Closing out this chapter, which may require some people (like me) to re-read it a few times, Goode offers a short sidebar on “smell blindness” or anosmia.  The example he uses is the surprising fact that one-fifth of people tested cannot detect rotundone, a wine flavor compound that is responsible for the “black pepper” aroma in some red wines such as Syrah/Shiraz.  Another of Goode’s intriguing sidebars is “The Pepsi Challenge,” an update, with a wine connection, to the famous blind test pitting Pepsi against Coke that caught the public’s interest in the 1970s and early 1980S.  

Chapters 20-24 explain more scientific/sensory “perceptual events,” as Goode labels them.  Included are “Wine and the Brain,” “Saliva, tannin and mouth feel,” “Synesthesia, language and wine” (the stimulation of one sense by another; think of the interaction of smell and taste), “Wine flavor chemistry” and “Wine and Health.”  Due to the limits of space, I’ve skipped over these chapters, but I recommend a thorough read with a glass of wine in hand; however, unless your geek level is very high, take these five chapters one at a time.

Having the ability and skill to be able to boil down technical and scientific concepts to everyday language is rare among science (and wine) writers.  Goode doesn’t hit the mark all the time in “The Science of Wine,” but he does have a knack for blending science with common sense that makes for entertaining reading.


The Science of Wine: From Vine to Glass,” second edition, Jamie Goode, University of California Press, hardcover, 216 pages, $39.95, ISBN: 9780520276895.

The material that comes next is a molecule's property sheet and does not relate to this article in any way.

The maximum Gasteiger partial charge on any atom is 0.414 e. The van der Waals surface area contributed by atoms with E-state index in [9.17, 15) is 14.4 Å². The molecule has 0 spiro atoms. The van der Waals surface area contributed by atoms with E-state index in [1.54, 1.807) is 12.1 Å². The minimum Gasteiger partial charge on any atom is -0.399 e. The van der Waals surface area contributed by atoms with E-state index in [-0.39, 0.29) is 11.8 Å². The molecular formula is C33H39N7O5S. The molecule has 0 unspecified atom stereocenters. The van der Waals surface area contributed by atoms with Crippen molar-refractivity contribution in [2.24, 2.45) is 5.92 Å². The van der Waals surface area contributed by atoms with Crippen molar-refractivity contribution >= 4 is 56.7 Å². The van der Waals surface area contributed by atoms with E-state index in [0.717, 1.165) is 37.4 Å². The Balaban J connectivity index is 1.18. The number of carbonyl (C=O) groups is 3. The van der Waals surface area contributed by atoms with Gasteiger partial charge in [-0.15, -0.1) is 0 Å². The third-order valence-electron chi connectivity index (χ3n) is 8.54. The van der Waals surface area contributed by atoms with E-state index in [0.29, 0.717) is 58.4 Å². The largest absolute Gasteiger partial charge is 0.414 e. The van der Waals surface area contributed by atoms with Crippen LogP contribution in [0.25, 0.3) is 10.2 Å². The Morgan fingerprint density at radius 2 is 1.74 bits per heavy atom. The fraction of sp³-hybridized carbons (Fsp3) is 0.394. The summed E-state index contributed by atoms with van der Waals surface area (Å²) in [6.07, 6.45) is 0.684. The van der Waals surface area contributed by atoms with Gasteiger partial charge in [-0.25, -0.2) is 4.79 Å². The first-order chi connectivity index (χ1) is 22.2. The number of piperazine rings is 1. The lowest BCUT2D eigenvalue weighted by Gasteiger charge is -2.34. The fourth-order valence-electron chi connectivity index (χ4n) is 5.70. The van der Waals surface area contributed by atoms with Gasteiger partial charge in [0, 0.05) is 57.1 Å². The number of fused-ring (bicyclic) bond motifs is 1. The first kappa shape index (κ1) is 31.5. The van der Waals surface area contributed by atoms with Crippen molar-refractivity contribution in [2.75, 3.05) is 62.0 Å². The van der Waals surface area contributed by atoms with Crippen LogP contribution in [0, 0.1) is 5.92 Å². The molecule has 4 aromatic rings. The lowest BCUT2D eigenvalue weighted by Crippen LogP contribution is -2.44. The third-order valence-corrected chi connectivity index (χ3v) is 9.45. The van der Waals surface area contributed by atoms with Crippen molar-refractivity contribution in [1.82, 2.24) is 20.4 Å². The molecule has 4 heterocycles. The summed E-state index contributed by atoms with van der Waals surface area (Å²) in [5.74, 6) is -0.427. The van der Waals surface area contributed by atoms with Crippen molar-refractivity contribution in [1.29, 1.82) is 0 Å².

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WRO Columnist Emeritus Gerald Boyd contributes book reviews to this space on a regular basis from his so-called “retirement.”

Michele Chiarlo, Barolo (Piedmont, Italy) "Cannubi" 2010 ($107, Kobrand)
The 45-acre Cannubi vineyard, one of Barolo’s most acclaimed, is divided among 22 producers, according to Alberto Chiarlo.  With 3 acres, Chiarlo is the second largest owner, but they still produce only 6,000 bottles annually.  Chiarlo explains that Barolo’s two major soil types converge in Cannubi, which, in his opinion, accounts for its wines’ complexity and power.  With a black-fruited imprint rather than the red-fruited signature of their Cerequio, Chiarlo’s 2010 Cannubi is denser with more power.  Despite its muscle, a sublime elegance persists.  The combination of power and elegance reverberates in the finish.  Engaging now, yes.  But do yourself a favor and keep it in the cellar for a decade to allow it to unfold.  This wine sings and explains why Barolo, especially the 2010s, are so revered.
95 Michael Apstein